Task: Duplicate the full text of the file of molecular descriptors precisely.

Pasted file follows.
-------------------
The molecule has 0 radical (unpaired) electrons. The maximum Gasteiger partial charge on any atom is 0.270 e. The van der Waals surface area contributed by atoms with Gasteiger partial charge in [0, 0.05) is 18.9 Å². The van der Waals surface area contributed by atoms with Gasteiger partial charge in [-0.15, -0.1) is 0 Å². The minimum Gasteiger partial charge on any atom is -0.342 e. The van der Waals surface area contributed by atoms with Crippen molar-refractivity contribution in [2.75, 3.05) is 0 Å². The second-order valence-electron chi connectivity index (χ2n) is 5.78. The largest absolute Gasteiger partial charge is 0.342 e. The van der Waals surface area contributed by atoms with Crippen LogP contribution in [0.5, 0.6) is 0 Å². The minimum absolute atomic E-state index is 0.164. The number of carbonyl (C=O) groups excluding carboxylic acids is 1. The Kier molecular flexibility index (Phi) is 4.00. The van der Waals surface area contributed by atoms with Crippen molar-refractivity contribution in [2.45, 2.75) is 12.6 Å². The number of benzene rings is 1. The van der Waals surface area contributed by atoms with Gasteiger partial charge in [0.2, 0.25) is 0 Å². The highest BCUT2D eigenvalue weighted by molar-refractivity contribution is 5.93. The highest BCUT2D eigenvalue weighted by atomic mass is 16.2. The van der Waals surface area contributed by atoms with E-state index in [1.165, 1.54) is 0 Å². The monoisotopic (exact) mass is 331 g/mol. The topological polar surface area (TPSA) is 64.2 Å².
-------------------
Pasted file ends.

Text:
The molecule has 0 radical (unpaired) electrons. The maximum Gasteiger partial charge on any atom is 0.270 e. The van der Waals surface area contributed by atoms with Gasteiger partial charge in [0, 0.05) is 18.9 Å². The van der Waals surface area contributed by atoms with Gasteiger partial charge in [-0.15, -0.1) is 0 Å². The minimum Gasteiger partial charge on any atom is -0.342 e. The van der Waals surface area contributed by atoms with Crippen molar-refractivity contribution in [2.75, 3.05) is 0 Å². The second-order valence-electron chi connectivity index (χ2n) is 5.78. The largest absolute Gasteiger partial charge is 0.342 e. The van der Waals surface area contributed by atoms with Crippen LogP contribution in [0.5, 0.6) is 0 Å². The minimum absolute atomic E-state index is 0.164. The number of carbonyl (C=O) groups excluding carboxylic acids is 1. The Kier molecular flexibility index (Phi) is 4.00. The van der Waals surface area contributed by atoms with Crippen molar-refractivity contribution in [2.45, 2.75) is 12.6 Å². The number of benzene rings is 1. The van der Waals surface area contributed by atoms with Gasteiger partial charge in [0.2, 0.25) is 0 Å². The highest BCUT2D eigenvalue weighted by molar-refractivity contribution is 5.93. The highest BCUT2D eigenvalue weighted by atomic mass is 16.2. The van der Waals surface area contributed by atoms with E-state index in [1.165, 1.54) is 0 Å². The monoisotopic (exact) mass is 331 g/mol. The topological polar surface area (TPSA) is 64.2 Å².